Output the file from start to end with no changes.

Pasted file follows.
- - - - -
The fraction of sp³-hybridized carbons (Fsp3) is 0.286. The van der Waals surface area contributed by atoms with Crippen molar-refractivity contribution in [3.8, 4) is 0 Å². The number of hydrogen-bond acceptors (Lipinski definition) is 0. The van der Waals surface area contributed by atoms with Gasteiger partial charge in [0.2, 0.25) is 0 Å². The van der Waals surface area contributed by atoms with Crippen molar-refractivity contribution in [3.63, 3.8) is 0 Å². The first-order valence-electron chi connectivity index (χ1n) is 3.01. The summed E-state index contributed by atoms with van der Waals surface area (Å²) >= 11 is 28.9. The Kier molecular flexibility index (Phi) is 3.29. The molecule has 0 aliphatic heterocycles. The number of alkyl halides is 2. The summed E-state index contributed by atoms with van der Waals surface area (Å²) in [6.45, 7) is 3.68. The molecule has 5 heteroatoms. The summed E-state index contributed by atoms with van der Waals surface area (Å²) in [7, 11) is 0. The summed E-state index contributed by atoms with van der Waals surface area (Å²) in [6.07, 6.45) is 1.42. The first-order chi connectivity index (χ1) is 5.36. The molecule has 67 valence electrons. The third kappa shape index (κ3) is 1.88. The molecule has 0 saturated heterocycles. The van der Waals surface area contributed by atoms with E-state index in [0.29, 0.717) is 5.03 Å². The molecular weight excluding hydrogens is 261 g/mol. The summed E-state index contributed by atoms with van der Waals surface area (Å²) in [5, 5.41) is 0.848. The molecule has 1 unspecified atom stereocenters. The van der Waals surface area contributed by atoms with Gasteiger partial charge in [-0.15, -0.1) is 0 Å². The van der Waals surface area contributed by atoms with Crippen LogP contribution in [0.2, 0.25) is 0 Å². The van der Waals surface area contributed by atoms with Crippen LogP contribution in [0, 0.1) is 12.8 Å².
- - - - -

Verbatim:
The fraction of sp³-hybridized carbons (Fsp3) is 0.286. The van der Waals surface area contributed by atoms with Crippen molar-refractivity contribution in [3.8, 4) is 0 Å². The number of hydrogen-bond acceptors (Lipinski definition) is 0. The van der Waals surface area contributed by atoms with Gasteiger partial charge in [0.2, 0.25) is 0 Å². The van der Waals surface area contributed by atoms with Crippen molar-refractivity contribution in [3.63, 3.8) is 0 Å². The first-order valence-electron chi connectivity index (χ1n) is 3.01. The summed E-state index contributed by atoms with van der Waals surface area (Å²) >= 11 is 28.9. The Kier molecular flexibility index (Phi) is 3.29. The molecule has 0 aliphatic heterocycles. The number of alkyl halides is 2. The summed E-state index contributed by atoms with van der Waals surface area (Å²) in [6.45, 7) is 3.68. The molecule has 5 heteroatoms. The summed E-state index contributed by atoms with van der Waals surface area (Å²) in [7, 11) is 0. The summed E-state index contributed by atoms with van der Waals surface area (Å²) in [6.07, 6.45) is 1.42. The first-order chi connectivity index (χ1) is 5.36. The molecule has 67 valence electrons. The third kappa shape index (κ3) is 1.88. The molecule has 0 saturated heterocycles. The van der Waals surface area contributed by atoms with E-state index in [0.29, 0.717) is 5.03 Å². The molecular weight excluding hydrogens is 261 g/mol. The summed E-state index contributed by atoms with van der Waals surface area (Å²) in [5, 5.41) is 0.848. The molecule has 1 unspecified atom stereocenters. The van der Waals surface area contributed by atoms with Gasteiger partial charge in [-0.15, -0.1) is 0 Å². The van der Waals surface area contributed by atoms with Crippen LogP contribution in [0.2, 0.25) is 0 Å². The van der Waals surface area contributed by atoms with Crippen LogP contribution in [0, 0.1) is 12.8 Å².